By Ryan Rosendale
The Winter Olympiads have provided plenty of opportunists for athletes to stand out with their outfit choices.
Whether this be before, during or after competition, many have wowed viewers and spectators with their daring choices.
Here, we count down the top 10 Winter Olympic outfits of all time!
10. Team USA's pre-Games outfit - 1968 Grenoble Games
It was a mixture of a sweater and a jacket that really stood out in the outfit choice of Team USA prior to the 1968 Grenoble Games. While it's hard to tell what the buttoned mock-neck outerwear is, exactly, but there's no doubting it caught the eye of everyone that saw it.
09. Dorothy Hamill - 1976 Innsbruck Games
It wasn't just her flawless routine and gold medal win that had people talking about figure skater Dorothy Hamill at the 1976 Innsbruck Games. The American figure skater wowed audiences and is now fondly remembered for his elegant bright red dress and her iconic wedge style haircut that quickly became one of the most popular styles of the decade.
08. Michelle Kwan - 1998 Nagano Games
American Michelle Kwan stole the hearts of viewers and spectators worldwide with her graceful and elegant figure skating performances across her career, but it's her outfit choice at the 1998 Nagano Games that is her most iconic look. Her Vera Wang slip dress was a departure from some of the more theatrical skating get-ups, and it perfectly matched Kwan's routine.
07. United States' medal ceremony - 1984 Sarajevo Games
Anytime an outfit choice includes a cowboy hat, it must be included on the list. For their medal ceremony, alpine skiers Bill Johnson and Doug Lewis were just two of the Americans to don the national red, white and blue along with the wide-brimmed cowboy hat. It was a daring choice that we believe paid off.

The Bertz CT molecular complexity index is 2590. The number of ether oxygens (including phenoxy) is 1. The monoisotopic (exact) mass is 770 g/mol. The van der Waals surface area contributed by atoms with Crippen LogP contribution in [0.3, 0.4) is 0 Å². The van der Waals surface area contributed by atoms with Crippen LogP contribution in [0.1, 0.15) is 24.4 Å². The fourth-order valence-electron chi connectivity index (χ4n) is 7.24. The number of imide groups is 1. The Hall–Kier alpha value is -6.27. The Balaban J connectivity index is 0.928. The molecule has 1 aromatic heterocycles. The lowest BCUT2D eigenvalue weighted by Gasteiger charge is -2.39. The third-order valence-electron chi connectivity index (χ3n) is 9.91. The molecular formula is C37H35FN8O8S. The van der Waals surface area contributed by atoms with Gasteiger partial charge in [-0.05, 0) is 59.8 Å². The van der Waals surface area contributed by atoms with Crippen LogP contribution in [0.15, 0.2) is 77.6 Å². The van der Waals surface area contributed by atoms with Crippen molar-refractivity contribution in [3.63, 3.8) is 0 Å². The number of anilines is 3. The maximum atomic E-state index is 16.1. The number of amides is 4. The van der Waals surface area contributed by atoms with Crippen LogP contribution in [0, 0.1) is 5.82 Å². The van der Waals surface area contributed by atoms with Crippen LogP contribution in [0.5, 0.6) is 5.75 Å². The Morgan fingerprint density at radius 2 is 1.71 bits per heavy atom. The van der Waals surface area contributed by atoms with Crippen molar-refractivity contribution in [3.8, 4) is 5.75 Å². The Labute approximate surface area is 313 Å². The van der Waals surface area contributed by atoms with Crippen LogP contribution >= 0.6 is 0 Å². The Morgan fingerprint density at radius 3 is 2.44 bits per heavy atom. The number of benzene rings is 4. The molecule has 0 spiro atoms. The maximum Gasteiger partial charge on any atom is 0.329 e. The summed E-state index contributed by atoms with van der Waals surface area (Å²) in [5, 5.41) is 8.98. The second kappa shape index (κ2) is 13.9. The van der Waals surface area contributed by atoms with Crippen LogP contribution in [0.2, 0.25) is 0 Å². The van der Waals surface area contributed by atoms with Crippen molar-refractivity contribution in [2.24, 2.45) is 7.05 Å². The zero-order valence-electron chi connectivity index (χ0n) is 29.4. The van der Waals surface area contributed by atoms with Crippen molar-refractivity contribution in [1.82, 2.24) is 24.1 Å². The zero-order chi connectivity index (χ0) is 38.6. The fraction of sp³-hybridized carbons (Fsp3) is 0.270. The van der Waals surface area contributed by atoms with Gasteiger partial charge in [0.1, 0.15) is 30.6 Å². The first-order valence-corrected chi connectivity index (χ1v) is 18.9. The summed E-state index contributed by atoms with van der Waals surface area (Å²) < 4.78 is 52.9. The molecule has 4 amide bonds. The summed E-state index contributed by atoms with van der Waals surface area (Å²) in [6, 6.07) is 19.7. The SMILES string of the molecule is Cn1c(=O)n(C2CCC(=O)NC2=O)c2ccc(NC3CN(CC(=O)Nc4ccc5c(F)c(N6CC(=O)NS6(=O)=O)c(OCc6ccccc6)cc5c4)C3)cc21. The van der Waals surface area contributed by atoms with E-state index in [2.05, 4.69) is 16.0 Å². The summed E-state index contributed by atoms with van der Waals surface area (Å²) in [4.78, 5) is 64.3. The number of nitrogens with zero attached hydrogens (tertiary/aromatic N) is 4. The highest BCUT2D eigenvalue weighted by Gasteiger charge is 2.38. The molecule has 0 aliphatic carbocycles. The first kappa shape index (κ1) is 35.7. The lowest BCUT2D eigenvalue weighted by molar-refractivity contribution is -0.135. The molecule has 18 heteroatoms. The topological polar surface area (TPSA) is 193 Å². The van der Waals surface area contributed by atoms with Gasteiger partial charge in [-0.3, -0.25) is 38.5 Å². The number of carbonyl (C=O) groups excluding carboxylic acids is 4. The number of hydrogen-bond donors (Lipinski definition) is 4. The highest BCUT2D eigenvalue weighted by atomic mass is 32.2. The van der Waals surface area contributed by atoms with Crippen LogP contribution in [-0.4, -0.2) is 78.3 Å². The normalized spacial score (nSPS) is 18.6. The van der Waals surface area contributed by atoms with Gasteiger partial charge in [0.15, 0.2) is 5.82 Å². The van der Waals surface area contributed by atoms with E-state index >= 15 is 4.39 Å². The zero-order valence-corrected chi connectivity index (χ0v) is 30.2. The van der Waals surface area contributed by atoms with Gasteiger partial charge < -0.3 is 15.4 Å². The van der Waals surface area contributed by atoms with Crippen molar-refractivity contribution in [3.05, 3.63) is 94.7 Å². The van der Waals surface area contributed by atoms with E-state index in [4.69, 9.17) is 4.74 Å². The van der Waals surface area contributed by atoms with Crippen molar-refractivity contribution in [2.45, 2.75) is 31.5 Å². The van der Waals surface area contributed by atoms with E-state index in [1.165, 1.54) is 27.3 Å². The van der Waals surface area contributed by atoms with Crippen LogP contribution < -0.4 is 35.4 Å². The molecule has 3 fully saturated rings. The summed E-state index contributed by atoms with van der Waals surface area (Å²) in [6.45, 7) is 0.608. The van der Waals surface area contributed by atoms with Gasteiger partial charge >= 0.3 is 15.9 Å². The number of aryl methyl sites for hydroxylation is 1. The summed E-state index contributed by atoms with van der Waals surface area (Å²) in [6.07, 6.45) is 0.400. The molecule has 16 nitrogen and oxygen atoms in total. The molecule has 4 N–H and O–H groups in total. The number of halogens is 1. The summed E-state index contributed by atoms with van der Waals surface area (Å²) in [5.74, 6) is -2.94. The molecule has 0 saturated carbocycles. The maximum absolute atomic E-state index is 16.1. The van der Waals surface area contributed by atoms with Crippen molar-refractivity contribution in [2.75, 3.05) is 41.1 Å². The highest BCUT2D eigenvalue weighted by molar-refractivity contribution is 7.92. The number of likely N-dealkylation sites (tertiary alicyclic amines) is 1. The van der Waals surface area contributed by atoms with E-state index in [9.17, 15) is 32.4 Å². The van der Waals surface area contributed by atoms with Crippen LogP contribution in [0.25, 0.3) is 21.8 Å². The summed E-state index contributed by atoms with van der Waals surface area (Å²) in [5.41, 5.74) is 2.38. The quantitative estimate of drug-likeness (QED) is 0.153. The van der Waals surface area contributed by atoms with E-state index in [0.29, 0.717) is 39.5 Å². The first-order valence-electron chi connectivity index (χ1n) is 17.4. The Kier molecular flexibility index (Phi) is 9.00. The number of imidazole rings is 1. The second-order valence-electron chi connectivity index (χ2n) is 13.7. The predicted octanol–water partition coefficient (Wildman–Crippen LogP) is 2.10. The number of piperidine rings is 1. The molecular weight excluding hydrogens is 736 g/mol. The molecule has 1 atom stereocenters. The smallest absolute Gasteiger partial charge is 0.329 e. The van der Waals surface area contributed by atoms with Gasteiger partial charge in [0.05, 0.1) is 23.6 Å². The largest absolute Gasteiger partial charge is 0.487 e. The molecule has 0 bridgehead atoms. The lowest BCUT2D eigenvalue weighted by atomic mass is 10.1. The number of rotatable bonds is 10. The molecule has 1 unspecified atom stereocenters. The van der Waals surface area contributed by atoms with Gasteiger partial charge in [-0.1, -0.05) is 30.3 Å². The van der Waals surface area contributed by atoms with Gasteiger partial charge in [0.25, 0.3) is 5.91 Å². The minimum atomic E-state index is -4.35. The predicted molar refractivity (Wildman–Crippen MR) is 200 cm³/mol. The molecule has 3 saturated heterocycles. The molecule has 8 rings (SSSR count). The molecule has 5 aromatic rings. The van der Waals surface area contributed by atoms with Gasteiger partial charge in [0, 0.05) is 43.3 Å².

06. Team USA's Ice Hockey uniforms - 1980 Lake Placid Games
If you're going to create history, you may as well do it in style. That's exactly what Team USA did on the ice during the memorable "Miracle on Ice" victory over the Soviet Union. Decked out in retro branding and shoulder stars, the underdog side pulled off one of the Game's greatest upsets while looking very red, white and blue while doing so.
05. Japan's speed skating suits - 2010 Vancouver Games
Speed suits are definitely designed with functionality over style, yet somehow the Japanese suits designed for the 2010 Vancouver Games somehow had both. The eye-catching gold and black suits were incredibly stylish with the design even better due to the head-to-toe nature of the speed skating suits.
04. Norway's Curling team outfits - 2010 Vancouver Games
The bold choice of the Norwegians to walk into the Curling competition at the 2010 Vancouver Games is one that will be remembered for years to come. They wore bowling-esque shoes and solid red polos, but the real wow factor of their outfit was their red, white and blue checked pants that closely resembled ones sometimes worn by clowns.
03. Jamaica's Bobsled team - 1988 Calgary Games
Everybody is well aware of what history was made by the Jamaican Bobsled team at the 1988 Calgary Games, and that history was made in outfits fit for the occasion. From their stylish press conference jackets worn prior to the Games to their bobsled outfits during competition, there is a reason this team goes down in history as one of the Winter Games most memorable.
02. Korea's FILA sponsored speed skating suits - 2002 Salt Lake City Games
The best word to describe the speed skating suits worn by the Koreans during the 2002 Games in Salt Lake City would be... loud. Created by Italian sportswear brand FILA, the bright blue mixed with the yellow certainly made this outfit one to remember
01. Shaun White's medal ceremony outfit - 2010 Vancouver Games
If the "King of the Halfpipe" didn't make a statement with his performance at the 2010 Vancouver Games, he certainly got heads turning with his choice of outfit during the medal ceremony. Receiving gold, the American was decked out in classic navy washed jeans, a flannel-checked Burton Puffer and, of course, is iconic bandana.
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